This article proposes an historical reading of Shutter Island (Martin Scorsese, 2010) that weaves a complex and puzzling narrative, swaying between the protagonist's dreams and memories (his involvement as an American soldier in the liberation of Dachau and the reprisals carried out there) and his concocted fantasy of revenge and heroism as a US Marshal. The purpose of this fantasy is to veil the enormity of the trauma he suffered while encountering the dead victims of Dachau and the guilty conscience that stemmed from it. Through dreams, the film renders its protagonist's personal tragedy—a chain of events involving the death of his family, for which he feels guilty—and exploits his subjectivity to disquiet public consciousness regarding the United States' resistance to saving the Jews from their horrific and tragic fate under the Nazi regime. The protagonist's dreams and recollections of the Dachau reprisals are rendered as a sort of going back in time to remember, reflect, and wish that the US had acted differently, that US soldiers had arrived in time to save those who needed saving. This going back in time, employing every possible visual and aural device analogous to the dream work, or to a distorted memory, establishes an ethics that resonates with the Lacanian ethics of psychoanalysis according to which the subject must acknowledge her or his own desire to be able to make a free choice, and with the ethics of resentment à la resistance fighter and Auschwitz survivor Jean Améry, which opposes any kind of reconciliation, forgiveness, atonement, or even revenge. By criticizing historical and social indifference to the horrors of the Holocaust, the film also resists every ploy of narrative war films that center on themes of heroism, salvation, and redemption.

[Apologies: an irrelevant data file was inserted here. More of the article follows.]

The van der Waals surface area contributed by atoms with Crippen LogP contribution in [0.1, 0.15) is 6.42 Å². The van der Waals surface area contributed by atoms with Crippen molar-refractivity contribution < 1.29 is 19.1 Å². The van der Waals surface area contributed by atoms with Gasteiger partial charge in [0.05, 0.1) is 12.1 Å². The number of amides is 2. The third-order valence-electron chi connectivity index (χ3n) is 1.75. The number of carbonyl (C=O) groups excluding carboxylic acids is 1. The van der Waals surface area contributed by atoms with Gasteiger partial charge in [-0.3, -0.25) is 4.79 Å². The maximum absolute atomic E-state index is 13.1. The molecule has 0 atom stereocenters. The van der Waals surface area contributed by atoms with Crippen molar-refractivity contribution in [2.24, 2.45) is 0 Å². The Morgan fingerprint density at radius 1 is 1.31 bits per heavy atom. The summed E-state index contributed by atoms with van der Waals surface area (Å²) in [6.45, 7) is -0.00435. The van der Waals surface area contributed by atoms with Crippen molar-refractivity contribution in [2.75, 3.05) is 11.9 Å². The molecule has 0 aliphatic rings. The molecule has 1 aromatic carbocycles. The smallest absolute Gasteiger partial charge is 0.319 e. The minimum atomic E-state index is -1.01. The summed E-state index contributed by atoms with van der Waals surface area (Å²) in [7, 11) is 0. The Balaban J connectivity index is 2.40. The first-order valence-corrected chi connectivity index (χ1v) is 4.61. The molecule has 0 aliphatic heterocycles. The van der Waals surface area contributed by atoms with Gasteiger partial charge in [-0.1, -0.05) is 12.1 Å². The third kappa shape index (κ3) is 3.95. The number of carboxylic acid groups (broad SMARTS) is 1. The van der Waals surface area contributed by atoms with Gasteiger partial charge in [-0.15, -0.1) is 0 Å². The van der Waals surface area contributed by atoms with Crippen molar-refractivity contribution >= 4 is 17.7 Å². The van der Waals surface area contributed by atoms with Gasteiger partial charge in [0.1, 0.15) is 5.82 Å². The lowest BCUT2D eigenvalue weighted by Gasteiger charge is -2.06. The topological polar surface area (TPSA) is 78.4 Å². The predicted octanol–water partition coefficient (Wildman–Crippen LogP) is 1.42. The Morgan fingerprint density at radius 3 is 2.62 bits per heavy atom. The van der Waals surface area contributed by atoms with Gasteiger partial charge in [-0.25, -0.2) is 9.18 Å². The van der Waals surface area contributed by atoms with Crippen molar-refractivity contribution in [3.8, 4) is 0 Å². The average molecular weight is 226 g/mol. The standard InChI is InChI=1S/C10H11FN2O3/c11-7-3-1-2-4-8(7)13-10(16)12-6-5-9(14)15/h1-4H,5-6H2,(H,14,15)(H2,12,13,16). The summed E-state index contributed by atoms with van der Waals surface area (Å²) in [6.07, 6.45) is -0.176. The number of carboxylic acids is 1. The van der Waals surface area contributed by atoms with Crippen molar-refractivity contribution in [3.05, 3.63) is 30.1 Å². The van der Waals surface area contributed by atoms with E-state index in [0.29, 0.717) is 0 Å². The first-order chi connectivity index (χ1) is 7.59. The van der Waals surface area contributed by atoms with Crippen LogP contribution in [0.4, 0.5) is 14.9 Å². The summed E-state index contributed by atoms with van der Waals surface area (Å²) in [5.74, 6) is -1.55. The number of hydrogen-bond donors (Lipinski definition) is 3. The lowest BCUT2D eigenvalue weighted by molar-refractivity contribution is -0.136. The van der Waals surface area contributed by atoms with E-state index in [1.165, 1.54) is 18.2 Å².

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© 2021 The Weiss-Livnat International Center for Holocaust Research and Education at the University of Haifa.
- ethics of resentment
- the Holocaust